Version: 5.3.0.10

## Assignment 7

Goals: Learn to program with mutation and resolve circularity in data.

### Instructions

The names of the projects and some of the project files must be exactly the same as specified in the assignment. Failure to do so makes it impossible for the graders to run your submission and results in immediate loss of at least 50% of the homework credit.

Make sure you follow the style guidelines for code indentation.

You will submit this assignment by the deadline using the Web-CAT submission system.

With each homework you will also submit your log file named pairxxx.txt where you replace xxx with your pair number.

On top of every file you submit you will have the names of both partners, and the pair number.

The .txt file will be the log of your work on this assignment. Each log entry will have data and time, who was present (one or both of the partners) and a short comment decribing what you were working on.

Due Date: Thursday, February 28th, 12:00 midnight.

### Practice Problems

Work out these problems on your own. Save them in an electronic portfolio, so you can show them to your instructor, review them before the exam, use them as a reference when working on the homework assignments.

• Review the lecture notes on Books and Authors with circularly referential data and actually run the programs.

Add new examples of books, define the method that checks whether two books are the same.

### Problem 1

Finish all work in the Lab 7a and hand it in.

Specifically:

• Design the method addBuddy and then make example of the circle of buddies as given in the lab.

• Design the method hasDirectBuddy

• Design the method countCommonBuddies

• Design the method hasDistantBuddy

• Design the method partyCount that counts the number of people who will be invited to a party given by this person if all buddies and all buddies of all buddies (including the distant ones) come to the party.

#### Submission for Problem 1:

The instructor’s test program will assume that you have made examples of all people listed and the object that represents each person has the same name as that person, but in all lower-case letters.

So, you should define ann, bob, etc.

The instructor’s test program assumes that the headers of all methods are the same as given in the lab document.

If you cannot design these methods, include at least the method header and a stub code within that produces some value of the expected type. So, for example, if the method produces a boolean value, just write return true;, if it produces a String, write return "s";, etc. This will make your program compile and will run all instructor’s tests, even though they will probably fail.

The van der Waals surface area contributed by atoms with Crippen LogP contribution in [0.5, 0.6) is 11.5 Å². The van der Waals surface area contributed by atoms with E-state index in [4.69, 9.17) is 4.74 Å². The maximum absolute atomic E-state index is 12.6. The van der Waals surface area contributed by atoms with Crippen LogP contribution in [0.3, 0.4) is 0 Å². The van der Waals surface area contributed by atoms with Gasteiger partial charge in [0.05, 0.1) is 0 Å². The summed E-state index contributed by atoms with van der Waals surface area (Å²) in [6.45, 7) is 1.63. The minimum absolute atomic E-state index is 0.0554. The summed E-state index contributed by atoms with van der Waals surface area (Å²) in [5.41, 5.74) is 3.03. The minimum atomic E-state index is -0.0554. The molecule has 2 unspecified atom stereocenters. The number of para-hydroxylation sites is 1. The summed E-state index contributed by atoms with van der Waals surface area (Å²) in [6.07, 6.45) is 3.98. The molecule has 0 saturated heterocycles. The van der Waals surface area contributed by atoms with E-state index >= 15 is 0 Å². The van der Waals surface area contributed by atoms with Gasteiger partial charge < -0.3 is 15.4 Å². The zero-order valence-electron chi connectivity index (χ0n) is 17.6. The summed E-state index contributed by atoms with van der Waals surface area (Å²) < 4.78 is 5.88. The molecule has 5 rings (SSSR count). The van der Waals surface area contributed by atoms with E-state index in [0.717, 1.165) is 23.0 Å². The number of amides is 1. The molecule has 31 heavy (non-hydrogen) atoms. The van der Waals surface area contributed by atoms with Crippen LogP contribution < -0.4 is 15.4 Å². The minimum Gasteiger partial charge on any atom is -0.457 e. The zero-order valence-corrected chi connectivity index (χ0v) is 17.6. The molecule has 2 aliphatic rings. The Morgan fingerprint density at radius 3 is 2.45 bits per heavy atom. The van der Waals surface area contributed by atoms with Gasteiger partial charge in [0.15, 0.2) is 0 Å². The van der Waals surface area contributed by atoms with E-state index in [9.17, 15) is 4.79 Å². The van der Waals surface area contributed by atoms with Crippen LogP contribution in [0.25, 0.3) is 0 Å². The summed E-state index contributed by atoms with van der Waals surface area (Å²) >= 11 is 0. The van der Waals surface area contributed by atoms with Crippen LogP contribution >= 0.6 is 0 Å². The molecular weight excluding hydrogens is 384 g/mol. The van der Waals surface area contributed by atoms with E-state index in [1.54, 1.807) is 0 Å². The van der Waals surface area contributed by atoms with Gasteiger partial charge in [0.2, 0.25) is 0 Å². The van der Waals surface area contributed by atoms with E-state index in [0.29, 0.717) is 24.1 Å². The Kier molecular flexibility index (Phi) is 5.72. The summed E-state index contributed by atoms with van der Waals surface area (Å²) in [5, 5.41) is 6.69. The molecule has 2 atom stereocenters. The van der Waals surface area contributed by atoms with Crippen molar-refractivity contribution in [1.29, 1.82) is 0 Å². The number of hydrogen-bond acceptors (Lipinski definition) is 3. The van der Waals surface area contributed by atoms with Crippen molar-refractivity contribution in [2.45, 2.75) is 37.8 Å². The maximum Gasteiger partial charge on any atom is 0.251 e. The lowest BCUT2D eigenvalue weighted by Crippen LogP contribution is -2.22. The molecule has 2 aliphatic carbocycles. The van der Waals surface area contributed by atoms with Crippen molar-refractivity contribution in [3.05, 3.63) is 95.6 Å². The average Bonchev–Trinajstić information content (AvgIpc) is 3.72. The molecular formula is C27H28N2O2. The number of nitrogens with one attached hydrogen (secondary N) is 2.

What will be tested on submission:

• Name your examples clas for Problem 1 ExamplesBuddies.

• You must have a method void initBuddies() is the ExamplesBuddies class that initializes all person’s buddy lists. Make sure the method can be called repeatedly.

• The test program will test the methods hasDirectBuddy, hasDistantBuddy, countCommonBuddies, and partyCount.

Make sure you have at least the stubs for these methods defined in the appropriate classes and interfaces.

• Make sure the ExamplesBuddies class is defined in its own file named ExamplesBuddies.java

### Problem 2

Finish all work in the Lab 7b and hand it in.

Specifically:

• Make examples of Checking, Savings, and Credit accounts. including the check1 and savings1 examples that were included in the lab code.

• Design the method withdraw for all accounts.

• Design the method deposit for all accounts.

• Design the method openAccount that allows the customer to open a new account in the bank.

• For the class Bank design the method deposit as described in Lab 7b

• For the class Bank design the method withdraw as described in Lab 7b

• For the class Bank design the method removeAccount as described in Lab 7b

#### Submission for Problem 2:

The instructor’s test program will assume that you have not modified the examples given in the lab code and that your method headers are as given in the lab document.

The instructor’s test program assumes that the headers of all methods are the same as given in the lab document.

If you cannot design these methods, include at least the method header and a stub code within that produces some value of the expected type. So, for example, if the method produces a boolean value, just write return true;, if it produces a String, write return "s";, etc. This will make your program compile and will run all instructor’s tests, even though they will probably fail.